There’s massive demand for safe ways to get molecules into the brain to treat diseases

There’s no better way to ­describe the brain research going on at King’s College and Imperial ­College London than “epic”.

To get the gist, here’s a little anatomy.

The brain is protected by the ­blood-brain barrier.

Whereas the skull guards against physical damage, this blood barrier protects against circulating toxins that could cause brain ­infections.

It also restricts entry to more than 90% of drugs.

There’s a massive demand for ways to get large molecules safely into the brain to treat brain diseases – but currently, there’s no non-invasive way that avoids damaging the barrier while attempting this.

To look for a solution to this ­conundrum, the School of Biomedical Engineering and Imaging Sciences at King’s College and the Noninvasive Surgery and Biopsy Laboratory at Imperial College London put their heads together.

Using a rapid short-pulse ultrasound (RaSP), they’ve come up with a non-invasive way to deliver helpful liposomes into the brain, across the blood-brain barrier, leaving it intact.

Liposomes are balls of fat that can be filled with medicine and are vital for many treatments of cancer, inflammation and infection, delivering high ­concentrations of drugs where they are needed.

The Pfizer /BioNTech’s Covid vaccine uses liposomes.

They can also deliver high ­concentrations of drugs released at specific targets of inflammation.

Crucially, they can carry drugs across the blood-brain barrier and treat neurodegenerative diseases as well as brain tumours.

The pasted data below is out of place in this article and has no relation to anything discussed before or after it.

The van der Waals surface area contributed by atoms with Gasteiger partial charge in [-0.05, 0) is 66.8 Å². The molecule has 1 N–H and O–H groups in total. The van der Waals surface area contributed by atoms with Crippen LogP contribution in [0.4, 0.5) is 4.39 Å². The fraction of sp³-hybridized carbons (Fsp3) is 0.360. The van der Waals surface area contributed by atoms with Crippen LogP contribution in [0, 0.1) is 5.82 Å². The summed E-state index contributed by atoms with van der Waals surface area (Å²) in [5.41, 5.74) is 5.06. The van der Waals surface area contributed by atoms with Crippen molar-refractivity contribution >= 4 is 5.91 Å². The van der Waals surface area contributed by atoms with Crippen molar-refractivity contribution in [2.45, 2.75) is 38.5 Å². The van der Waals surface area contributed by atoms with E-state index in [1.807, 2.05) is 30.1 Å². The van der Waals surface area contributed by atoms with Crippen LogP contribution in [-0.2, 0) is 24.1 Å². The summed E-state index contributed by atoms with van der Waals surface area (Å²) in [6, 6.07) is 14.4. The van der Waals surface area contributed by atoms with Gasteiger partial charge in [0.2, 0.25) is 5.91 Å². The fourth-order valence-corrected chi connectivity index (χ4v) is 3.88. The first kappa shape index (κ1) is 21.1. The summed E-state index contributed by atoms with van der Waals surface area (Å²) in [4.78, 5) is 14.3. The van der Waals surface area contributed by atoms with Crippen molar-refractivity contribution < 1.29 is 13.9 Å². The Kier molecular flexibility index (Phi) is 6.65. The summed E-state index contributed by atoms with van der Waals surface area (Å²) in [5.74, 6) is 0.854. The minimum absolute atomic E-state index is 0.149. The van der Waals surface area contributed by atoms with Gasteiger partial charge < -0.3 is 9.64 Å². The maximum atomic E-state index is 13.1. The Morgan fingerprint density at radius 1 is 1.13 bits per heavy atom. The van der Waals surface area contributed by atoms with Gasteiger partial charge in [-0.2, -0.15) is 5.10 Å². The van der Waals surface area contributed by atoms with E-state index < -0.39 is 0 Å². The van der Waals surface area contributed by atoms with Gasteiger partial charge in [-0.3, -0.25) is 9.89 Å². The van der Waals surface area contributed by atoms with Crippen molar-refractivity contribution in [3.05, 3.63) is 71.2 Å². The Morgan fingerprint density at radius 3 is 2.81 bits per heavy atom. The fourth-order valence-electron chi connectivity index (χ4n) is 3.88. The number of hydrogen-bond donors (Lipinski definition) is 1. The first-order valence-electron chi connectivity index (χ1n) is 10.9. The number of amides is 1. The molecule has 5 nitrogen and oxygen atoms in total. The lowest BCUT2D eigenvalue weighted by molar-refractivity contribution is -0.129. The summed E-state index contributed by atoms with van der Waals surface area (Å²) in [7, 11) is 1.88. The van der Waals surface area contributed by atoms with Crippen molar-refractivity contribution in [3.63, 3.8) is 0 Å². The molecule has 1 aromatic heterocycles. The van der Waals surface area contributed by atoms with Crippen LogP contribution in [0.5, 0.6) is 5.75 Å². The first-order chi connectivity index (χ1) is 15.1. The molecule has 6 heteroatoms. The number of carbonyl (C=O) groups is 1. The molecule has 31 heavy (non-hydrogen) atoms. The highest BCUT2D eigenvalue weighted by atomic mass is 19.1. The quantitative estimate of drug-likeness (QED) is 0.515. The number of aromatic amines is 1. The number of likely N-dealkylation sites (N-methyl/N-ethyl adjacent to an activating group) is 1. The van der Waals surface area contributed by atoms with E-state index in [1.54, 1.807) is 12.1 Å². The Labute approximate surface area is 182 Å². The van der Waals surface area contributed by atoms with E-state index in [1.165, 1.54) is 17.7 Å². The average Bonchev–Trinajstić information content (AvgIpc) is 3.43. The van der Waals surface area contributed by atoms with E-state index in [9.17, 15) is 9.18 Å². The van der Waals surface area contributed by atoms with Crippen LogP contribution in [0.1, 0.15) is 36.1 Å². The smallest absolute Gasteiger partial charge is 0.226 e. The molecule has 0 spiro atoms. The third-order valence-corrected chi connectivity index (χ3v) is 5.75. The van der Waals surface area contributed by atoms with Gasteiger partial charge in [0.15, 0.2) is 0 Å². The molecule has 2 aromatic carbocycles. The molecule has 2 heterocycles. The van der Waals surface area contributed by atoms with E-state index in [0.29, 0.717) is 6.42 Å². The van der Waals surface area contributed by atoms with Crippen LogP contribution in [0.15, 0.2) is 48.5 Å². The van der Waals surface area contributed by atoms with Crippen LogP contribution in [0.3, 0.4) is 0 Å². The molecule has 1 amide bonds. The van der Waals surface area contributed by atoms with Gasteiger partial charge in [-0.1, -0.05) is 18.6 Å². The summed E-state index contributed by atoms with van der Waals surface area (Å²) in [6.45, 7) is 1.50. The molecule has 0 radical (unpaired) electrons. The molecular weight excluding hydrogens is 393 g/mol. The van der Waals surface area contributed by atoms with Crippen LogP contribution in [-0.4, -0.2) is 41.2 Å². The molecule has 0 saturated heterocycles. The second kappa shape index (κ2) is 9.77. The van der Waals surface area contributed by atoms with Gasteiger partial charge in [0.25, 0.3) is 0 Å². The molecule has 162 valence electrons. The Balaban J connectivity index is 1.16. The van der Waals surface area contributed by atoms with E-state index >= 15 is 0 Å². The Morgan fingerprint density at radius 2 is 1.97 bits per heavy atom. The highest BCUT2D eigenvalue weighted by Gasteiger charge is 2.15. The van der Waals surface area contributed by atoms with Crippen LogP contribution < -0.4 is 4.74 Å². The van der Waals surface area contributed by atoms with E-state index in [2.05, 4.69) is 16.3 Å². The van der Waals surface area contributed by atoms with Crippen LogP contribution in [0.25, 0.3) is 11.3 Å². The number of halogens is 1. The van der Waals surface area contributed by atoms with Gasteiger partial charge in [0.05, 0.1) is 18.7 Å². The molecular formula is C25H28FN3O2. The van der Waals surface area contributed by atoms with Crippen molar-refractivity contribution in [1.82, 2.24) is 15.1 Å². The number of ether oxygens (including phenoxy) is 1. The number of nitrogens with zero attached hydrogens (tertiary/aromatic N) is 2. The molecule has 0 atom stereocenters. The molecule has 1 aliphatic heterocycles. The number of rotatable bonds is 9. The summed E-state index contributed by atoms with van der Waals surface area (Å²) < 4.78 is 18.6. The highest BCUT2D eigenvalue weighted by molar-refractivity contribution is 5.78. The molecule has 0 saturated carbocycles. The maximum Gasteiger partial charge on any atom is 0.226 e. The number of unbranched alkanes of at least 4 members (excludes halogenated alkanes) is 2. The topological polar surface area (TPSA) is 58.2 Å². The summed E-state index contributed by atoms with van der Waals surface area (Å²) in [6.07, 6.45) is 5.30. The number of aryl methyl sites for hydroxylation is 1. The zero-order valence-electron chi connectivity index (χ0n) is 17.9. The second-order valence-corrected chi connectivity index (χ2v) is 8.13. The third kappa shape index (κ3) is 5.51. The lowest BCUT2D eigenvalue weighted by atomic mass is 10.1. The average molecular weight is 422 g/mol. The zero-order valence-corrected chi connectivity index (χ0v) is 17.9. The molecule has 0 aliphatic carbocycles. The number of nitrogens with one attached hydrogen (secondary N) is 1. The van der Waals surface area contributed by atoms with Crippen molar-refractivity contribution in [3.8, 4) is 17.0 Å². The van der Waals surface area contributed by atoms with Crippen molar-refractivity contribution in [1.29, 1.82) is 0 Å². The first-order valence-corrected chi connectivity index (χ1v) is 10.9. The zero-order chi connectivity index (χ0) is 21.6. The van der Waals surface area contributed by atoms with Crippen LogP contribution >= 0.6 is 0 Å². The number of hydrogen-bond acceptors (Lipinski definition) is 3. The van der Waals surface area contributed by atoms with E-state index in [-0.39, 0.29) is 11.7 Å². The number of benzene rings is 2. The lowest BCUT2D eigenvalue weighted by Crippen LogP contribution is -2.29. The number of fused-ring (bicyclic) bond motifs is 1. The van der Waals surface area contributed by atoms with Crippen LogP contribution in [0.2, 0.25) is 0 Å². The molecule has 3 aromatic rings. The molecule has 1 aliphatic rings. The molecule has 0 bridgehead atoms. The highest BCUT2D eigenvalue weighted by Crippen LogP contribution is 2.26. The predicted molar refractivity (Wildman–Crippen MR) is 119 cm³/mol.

Previous studies had used standard ­ultrasound to deliver liposomes to the brain with high-frequency sound waves ­concentrated on a specific area.

But this was seen to be invasive and damaging to the ­brain-blood supply.

Applying rapid, short pulses of ­ultrasound, however, was found to be safer and liposomes could even reach inside certain cells in the brain.

In this study, the researchers used mice where the ultrasound waves were focused on the left side of the brain.

Microbubbles – gas-filled bubbles that expand and contract in sync with the ultrasound waves – were then injected into the bloodstream, as well as the liposomes.

By making the microbubbles ­oscillate, the ultrasound waves opened the brain’s barrier, forming a point of entry for those useful liposomes.

“Our other key finding was the ability to study the liposomes being delivered to different types of brain cells showing the liposomes are taken up by these targets and can be used to treat the diseases associated with these cells,” says Mr Aishwarya Mishra, from King’s College London.